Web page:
But here, I've left you, you odd, shiny contraption with presumed ears at both ends, confused about who and what I am, and generally what I'm on about. Okay. I'll let you stay confused a little longer, and if you don't trust me to clear everything up, then you can go hang. I've been paid.
I whipped up a quick omelet, ate it, and washed up, considering whether to ask someone about my odd memory lapse. I'd made two acquaintances recently who might know, but I felt loath to ask them; something about expressing weakness, I suppose. But it bothered me. I was still thinking about it when I finished donning my Jhereg colors (grey and black, if you're taking notes) and making sure my various weapons were in place; after which I stepped out onto the street I all but owned.
I don't usually travel with a bodyguard. For one thing, it would be hard to find anyone who could give me more warning of danger than Loiosh; for another, I'm not important enough to be a real threat to anyone; and for yet another, it's humiliating. I know that to some in the Organization the number of bodyguards is a status symbol, but to me they are only an irritation.
But I'm different. I wasn't born into the Organization. I wasn't even born into House Jhereg. In fact, I wasn't born a citizen; I'm human. They aren't. This is enough of a difference that it can explain all others.
So you can look around as I did. See the Teckla running around like the small rodents they are named for, doing things they think are important, selecting fruits at the fruit stands or pieces of fabric from the weavers, laying a bet with the local bookmaker, rushing to work in a garden or at a weaver's, and, directly or indirectly, feeding me. See the Chreotha or the Jhegaala, with titles of the nobility but lives of the bourgeois selling the fabric or the fruit or buying brain-drugs or trying to get a bargain from the local fence and, directly or indirectly, feeding me. And, rarest of all, see the nobles themselves, strutting about like Issola in spring, scattering pennies to the paupers, having servants buy select wines and the more exotic brain-drugs, and, directly or indirectly, feeding me.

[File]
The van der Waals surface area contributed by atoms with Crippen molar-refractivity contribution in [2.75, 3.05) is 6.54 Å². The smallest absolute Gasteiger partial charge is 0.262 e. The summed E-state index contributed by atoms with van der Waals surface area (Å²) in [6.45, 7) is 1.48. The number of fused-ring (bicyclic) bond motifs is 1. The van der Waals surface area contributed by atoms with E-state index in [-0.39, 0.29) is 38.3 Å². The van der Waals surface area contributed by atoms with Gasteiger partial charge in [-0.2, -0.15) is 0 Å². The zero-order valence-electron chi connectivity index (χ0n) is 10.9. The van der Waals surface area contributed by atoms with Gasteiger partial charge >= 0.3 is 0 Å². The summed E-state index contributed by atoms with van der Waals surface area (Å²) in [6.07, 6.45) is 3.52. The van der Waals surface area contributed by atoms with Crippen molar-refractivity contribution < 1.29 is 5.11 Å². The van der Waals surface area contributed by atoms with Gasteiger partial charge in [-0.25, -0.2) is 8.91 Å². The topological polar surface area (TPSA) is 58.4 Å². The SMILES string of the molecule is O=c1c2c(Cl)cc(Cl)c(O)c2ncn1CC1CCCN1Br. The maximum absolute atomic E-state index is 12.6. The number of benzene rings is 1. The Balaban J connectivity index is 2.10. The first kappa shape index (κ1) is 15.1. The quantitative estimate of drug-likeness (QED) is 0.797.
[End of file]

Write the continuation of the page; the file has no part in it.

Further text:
It's surprising that I stay so thin.
None of them gave me any special regard as I strolled by for another day of extracting from them everything I could. I like it that way.
The walk from flat to office was short, yet it was enough time for me to get a feel for what was going on in the neighborhood; on that day there was nothing worth noting—not the least clue, as it were, of the events that had already been set in motion. I arrived, as I recall, early that day. The Jhereg operates all day, but the real action is mostly at night, so things get started correspondingly late; I rarely see my office before noon. That day I arrived before my secretary, hung my cloak on the cloak-rack, set my rapier against the wall, and sat down at my desk to see what, if any, correspondence had arrived during the morning.
There was one item: a piece of expensive parchment sat in the middle of my desk; on it, in a neat, elegant hand, was written, "V. Taltos, Baronet." I picked it up and inspected the back, which showed a Dragonshead seal.